Bernardo Bertolucci

The Dreamers

Interviewed by Stephen Applebaum

“I'm surprised that I'm not talking to you in a dressing gown ”

Bernardo Bertolucci has returned to the Paris of his youth to create The Dreamers, his sexiest film since Last Tango In Paris. Minds, however, seemed to have closed since Marlon Brando and Maria Schneider got their kit off for anonymous sex, with the Italian director being forced to re-cut the film for prudish censors across the Atlantic.

Was it difficult for you to go back to the days of May, 1968?

The film is extremely personal. So much so that I'm surprised that I'm not talking to you in a dressing gown, because it's something that belongs to me intimately, in my deepest being. I took these three young people - Eva Green, Louis Garrel, Michael Pitt - and with them, I went into a sort of time machine. I have felt and experienced this ecstasy, this sort of physiological, not imaginary, flashback.

Did you expect the film to be controversial?

The film has been received controversially, but perhaps less so than I expected or I even wanted. But anyway, to say immediately about the relationship between this film and Last Tango In Paris, what these two films have in common is Paris, and at the beginning it's the beginning and end of an era. In Last Tango the transgressive thrust of the 60s led to a tragic end. In this film we have a lightness which Last Tango didn’t have, and which, perhaps, I didn’t have. At least I hope not.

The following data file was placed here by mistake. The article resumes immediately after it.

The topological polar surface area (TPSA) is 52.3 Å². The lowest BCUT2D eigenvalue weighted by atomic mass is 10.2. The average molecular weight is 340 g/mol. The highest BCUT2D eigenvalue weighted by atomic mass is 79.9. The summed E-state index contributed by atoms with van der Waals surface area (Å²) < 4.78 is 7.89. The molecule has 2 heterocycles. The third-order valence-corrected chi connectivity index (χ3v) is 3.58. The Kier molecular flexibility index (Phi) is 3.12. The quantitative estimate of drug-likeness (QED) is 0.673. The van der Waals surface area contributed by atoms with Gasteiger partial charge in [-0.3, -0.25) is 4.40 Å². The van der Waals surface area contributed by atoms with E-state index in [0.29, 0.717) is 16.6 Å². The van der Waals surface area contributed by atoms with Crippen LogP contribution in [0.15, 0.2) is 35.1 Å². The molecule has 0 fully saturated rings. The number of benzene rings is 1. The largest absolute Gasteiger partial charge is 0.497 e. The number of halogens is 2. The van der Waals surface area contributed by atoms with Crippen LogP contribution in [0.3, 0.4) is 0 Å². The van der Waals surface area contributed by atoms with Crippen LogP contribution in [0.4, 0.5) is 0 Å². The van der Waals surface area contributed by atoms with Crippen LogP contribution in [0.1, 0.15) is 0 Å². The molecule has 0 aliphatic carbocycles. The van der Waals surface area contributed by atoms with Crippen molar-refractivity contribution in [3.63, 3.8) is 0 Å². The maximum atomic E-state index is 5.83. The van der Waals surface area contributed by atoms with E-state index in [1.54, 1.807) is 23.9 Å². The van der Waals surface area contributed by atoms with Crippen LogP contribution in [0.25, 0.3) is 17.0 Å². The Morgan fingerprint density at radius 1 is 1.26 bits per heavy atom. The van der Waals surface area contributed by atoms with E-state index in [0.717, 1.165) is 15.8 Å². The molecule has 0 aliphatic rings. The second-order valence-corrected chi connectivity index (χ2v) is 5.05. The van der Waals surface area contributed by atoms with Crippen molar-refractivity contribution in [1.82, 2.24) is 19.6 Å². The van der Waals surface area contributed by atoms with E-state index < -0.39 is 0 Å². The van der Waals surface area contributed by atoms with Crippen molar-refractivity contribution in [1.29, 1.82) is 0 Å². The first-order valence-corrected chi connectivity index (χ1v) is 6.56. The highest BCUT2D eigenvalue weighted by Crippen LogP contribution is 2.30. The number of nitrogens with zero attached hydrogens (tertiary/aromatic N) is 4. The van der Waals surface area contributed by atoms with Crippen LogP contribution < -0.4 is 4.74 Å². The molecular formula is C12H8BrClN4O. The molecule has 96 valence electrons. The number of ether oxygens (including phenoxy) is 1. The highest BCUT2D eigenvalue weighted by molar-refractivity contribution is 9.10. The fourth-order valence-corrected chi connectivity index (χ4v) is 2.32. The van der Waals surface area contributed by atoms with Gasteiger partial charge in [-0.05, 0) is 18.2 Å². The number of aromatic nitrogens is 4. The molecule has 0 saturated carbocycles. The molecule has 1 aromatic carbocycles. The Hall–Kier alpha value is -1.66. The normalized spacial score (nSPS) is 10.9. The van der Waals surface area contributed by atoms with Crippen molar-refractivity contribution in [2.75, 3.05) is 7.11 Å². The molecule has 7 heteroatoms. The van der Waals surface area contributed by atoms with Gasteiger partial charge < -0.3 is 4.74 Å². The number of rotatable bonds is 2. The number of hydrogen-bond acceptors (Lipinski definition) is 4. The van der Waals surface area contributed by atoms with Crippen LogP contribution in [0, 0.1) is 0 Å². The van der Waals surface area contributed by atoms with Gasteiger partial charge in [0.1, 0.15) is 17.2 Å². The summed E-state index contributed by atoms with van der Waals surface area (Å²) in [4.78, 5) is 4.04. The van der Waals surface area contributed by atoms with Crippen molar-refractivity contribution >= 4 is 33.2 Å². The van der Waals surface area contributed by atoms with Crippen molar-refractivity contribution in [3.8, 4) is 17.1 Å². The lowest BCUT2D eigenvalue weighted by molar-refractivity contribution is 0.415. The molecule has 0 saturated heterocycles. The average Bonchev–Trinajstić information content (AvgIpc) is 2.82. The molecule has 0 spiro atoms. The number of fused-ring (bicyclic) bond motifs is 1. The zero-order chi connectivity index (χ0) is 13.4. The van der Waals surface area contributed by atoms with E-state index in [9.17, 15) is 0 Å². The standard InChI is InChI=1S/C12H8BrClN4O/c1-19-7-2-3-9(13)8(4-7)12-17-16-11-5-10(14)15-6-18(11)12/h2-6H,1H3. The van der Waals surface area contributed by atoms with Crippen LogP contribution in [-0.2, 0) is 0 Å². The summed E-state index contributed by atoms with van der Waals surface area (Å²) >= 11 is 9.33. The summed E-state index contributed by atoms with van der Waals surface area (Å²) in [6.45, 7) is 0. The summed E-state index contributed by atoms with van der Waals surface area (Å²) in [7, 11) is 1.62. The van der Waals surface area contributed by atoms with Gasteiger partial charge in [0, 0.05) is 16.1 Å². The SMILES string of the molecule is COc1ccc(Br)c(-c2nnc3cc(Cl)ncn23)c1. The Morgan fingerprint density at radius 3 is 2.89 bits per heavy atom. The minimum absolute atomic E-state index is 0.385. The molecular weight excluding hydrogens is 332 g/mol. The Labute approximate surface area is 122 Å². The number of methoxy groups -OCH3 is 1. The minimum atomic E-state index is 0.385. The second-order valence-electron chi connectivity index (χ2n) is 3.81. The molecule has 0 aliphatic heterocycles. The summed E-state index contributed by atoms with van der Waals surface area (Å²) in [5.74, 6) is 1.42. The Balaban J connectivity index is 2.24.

What was the intention behind the film?

When Gilbert [Adair, screenwriter] was 18, he found himself living in Paris, and he lived through almost everything that the film talks of. We started to talk about this and he developed the screenplay. We met a lot, and we realised our point in common was being film buffs. That's a very important thing for the film because it blends everything - cinema, eroticism, politics, rock 'n' roll. There’s a sort of Utopian visionary drive which brings all these things together. And the film is just this. Nothing else.

Apparently, you're having to re-cut it for American audiences...

I am very confused. In May [2003], Fox Searchlight received the film and they were very enthusiastic. Then something odd happened, rather like lightning out of the blue. At the end of July, they told us that Fox could not release a film which was NC-17. Because of this the film risks coming out in the United States amputated, mutilated. Obviously some people think that the American public is too immature to be able to see the film. In 1973, Last Tango opened practically uncut. So what happened? What’s going on over there?